Single-ended amplifiers, whether made with triodes (as in the single-ended triode, or SET, amplifier), pentodes, or solid state devices, entered the high-end consumer audio consciousness a couple decades ago, and they continue to have a particular pull for a certain camp of audiophiles. This may lead the rest of us to wonder whether these folks are onto something that we should pay attention to. However, there seems to be some confusion regarding what exactly single-ended amplifier are. So I thought I’d try to clear things up a little.

So, what exactly is a single-ended amplifier?

It might be easier if we first cover what isn’t a single-ended amplifier.

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Displays for classic Arduinos

Arduino driving TFT display

You often hear that to work with graphic displays on the Arduino platform you need to use a Mega or other high-performance board. I got curious about how much you can actually get done on an a measly Uno and similar boards based on the classic ATmega328P. You can find the ongoing results on my wiki.

The story so far: 128×64 and smaller monochrome displays are usable. The smallest TFT displays much less so.

Open source for equitable futures

neon open sign

With the mainstream shift away from desktop to mobile devices, it seems the relevance of open source ecosystems is diminishing. The two major mobile OSes have a very effective grip on the mobile OS space, and they have engendered app models that do little to encourage or motivate open source designers and developers. So now might be a good time to remind ourselves of some of the benefits that open source confers.

One benefit I am considering increasingly is the control open source projects give communities over their experience and priorities. In particular, in the current context of mainstream device use there’s little room for economically disadvantaged voices. Where the entire raison d’être of a platform is monetization (which applies to both mainstream mobile platforms, though they go about it differently), lack of economic might translates directly to lack of impact.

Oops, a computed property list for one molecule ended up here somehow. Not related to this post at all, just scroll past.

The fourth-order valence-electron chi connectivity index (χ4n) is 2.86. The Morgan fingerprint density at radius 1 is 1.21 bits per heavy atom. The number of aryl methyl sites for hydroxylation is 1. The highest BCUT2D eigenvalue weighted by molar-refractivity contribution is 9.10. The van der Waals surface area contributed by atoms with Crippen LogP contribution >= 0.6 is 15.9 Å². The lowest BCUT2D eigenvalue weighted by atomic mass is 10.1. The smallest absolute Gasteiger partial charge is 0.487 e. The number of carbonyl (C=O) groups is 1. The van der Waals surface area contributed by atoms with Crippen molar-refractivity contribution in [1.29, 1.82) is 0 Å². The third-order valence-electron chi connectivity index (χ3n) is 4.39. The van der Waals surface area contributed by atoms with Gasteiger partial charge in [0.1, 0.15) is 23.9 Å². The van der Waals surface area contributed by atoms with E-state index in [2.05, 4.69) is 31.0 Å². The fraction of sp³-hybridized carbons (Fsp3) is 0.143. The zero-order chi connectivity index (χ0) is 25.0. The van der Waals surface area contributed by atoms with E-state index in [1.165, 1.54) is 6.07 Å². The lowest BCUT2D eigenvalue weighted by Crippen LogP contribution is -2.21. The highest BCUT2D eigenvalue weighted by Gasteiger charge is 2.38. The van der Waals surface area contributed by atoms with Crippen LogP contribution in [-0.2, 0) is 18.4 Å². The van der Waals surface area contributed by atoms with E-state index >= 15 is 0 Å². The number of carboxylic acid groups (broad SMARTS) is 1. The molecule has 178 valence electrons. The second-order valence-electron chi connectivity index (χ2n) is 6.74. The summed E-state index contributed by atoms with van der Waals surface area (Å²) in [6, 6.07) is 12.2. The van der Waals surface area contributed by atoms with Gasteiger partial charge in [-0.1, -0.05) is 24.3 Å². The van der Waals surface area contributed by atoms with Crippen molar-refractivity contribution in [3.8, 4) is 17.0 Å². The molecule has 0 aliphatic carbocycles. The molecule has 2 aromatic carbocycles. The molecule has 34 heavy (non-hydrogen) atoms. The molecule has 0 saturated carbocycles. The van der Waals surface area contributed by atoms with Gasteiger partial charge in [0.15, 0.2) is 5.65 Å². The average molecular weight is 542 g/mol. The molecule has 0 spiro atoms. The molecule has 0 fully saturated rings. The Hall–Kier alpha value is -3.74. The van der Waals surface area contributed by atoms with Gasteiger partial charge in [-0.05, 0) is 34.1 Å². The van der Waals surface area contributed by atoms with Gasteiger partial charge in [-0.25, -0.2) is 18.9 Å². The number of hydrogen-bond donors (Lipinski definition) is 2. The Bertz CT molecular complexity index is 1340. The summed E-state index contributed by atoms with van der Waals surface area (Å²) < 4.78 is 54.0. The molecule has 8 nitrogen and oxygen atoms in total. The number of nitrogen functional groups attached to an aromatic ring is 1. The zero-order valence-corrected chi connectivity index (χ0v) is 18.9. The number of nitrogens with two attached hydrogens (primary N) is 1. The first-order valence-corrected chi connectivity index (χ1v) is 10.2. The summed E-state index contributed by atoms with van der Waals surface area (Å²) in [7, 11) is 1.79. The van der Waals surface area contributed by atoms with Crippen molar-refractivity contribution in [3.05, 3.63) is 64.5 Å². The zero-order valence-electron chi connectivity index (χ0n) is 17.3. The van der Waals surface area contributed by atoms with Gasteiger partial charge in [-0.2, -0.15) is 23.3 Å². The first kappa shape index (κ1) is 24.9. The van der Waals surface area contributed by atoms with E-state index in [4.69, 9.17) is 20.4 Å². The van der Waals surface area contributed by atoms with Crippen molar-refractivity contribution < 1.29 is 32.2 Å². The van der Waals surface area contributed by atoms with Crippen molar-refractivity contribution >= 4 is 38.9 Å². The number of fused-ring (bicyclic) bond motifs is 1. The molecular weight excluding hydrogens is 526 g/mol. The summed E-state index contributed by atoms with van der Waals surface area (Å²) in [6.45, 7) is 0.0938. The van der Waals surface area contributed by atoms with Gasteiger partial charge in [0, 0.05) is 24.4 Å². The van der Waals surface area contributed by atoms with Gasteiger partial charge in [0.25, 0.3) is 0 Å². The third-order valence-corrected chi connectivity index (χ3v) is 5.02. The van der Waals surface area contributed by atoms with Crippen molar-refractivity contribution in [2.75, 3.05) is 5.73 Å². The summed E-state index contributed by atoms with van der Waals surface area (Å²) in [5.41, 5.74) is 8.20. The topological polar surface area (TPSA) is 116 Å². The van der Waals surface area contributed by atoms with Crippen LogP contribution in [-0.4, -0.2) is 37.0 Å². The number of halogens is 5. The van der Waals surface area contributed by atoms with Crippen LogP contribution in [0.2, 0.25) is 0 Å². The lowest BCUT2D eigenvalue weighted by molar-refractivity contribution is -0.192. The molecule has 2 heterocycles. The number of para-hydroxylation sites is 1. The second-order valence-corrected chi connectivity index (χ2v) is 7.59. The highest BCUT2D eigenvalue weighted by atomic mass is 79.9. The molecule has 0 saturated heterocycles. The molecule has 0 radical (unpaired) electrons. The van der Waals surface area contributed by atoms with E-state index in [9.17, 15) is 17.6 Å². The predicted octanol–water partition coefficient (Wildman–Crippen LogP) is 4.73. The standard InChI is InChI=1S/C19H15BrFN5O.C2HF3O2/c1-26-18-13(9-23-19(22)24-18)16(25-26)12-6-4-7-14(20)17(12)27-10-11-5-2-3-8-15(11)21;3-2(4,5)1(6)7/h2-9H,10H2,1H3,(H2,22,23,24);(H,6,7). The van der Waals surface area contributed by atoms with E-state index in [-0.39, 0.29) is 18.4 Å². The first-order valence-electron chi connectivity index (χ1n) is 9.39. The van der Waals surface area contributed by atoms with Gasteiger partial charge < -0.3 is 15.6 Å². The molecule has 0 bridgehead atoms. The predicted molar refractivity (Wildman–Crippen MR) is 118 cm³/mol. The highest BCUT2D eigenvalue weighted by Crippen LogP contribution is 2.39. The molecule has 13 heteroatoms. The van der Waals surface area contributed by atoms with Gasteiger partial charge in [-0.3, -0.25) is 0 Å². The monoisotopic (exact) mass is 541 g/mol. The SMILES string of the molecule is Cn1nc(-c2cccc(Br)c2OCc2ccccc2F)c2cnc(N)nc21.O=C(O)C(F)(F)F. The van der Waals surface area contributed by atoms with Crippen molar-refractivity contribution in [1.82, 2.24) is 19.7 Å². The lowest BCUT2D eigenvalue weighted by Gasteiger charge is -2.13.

The marginalization of limited income impacts everything from design (personas taken from the developing world aren’t likely to appear on a design team’s list) to implementation (everyone has a recent, fast device, right?). Open source projects empower communities to develop solutions tailored to their own needs, independent of their monetization potential or other considerations. So, no matter your role in society, if you want help establish more equity in the world, then please support open source!

In spite of some valiant efforts, I very much doubt that a mainstream mobile OS that is truly open for users will not become a reality anytime soon. The next best thing we can do is focus attention on open source apps. In future posts, I will try to discuss some mobile open source projects that work well enough to replace popular proprietary and/or monetized ones. But for now, if you are on Android you can check out F-droid: the go-to store for open source mobile apps. Many of these projects are eager for contributions from designers and developers. But even your simple act of using an open source app helps to establish and promote it.